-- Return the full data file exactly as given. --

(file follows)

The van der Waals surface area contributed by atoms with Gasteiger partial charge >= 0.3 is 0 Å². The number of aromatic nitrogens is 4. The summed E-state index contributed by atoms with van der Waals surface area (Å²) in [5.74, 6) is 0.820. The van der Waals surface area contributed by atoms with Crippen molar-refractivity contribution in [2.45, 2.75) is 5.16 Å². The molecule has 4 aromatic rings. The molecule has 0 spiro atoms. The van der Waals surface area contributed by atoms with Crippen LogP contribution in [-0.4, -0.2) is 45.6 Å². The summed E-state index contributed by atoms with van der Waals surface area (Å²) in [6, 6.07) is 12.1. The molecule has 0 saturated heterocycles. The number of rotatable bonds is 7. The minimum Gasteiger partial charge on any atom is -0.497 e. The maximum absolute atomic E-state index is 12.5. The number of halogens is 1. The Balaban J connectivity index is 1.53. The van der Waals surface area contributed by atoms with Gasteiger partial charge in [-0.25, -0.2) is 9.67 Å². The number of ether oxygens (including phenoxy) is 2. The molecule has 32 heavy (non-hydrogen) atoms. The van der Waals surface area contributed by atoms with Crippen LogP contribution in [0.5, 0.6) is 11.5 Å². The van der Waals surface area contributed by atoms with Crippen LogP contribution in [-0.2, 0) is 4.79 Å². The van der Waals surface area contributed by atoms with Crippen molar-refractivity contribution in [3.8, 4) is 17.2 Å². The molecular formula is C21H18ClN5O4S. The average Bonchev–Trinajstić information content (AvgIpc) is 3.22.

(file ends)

The van der Waals surface area contributed by atoms with Gasteiger partial charge >= 0.3 is 0 Å². The number of aromatic nitrogens is 4. The summed E-state index contributed by atoms with van der Waals surface area (Å²) in [5.74, 6) is 0.820. The van der Waals surface area contributed by atoms with Crippen molar-refractivity contribution in [2.45, 2.75) is 5.16 Å². The molecule has 4 aromatic rings. The molecule has 0 spiro atoms. The van der Waals surface area contributed by atoms with Crippen LogP contribution in [-0.4, -0.2) is 45.6 Å². The summed E-state index contributed by atoms with van der Waals surface area (Å²) in [6, 6.07) is 12.1. The molecule has 0 saturated heterocycles. The number of rotatable bonds is 7. The minimum Gasteiger partial charge on any atom is -0.497 e. The maximum absolute atomic E-state index is 12.5. The number of halogens is 1. The Balaban J connectivity index is 1.53. The van der Waals surface area contributed by atoms with Gasteiger partial charge in [-0.25, -0.2) is 9.67 Å². The number of ether oxygens (including phenoxy) is 2. The molecule has 32 heavy (non-hydrogen) atoms. The van der Waals surface area contributed by atoms with Crippen LogP contribution in [0.5, 0.6) is 11.5 Å². The van der Waals surface area contributed by atoms with Crippen LogP contribution in [-0.2, 0) is 4.79 Å². The van der Waals surface area contributed by atoms with Crippen molar-refractivity contribution in [3.8, 4) is 17.2 Å². The molecular formula is C21H18ClN5O4S. The average Bonchev–Trinajstić information content (AvgIpc) is 3.22.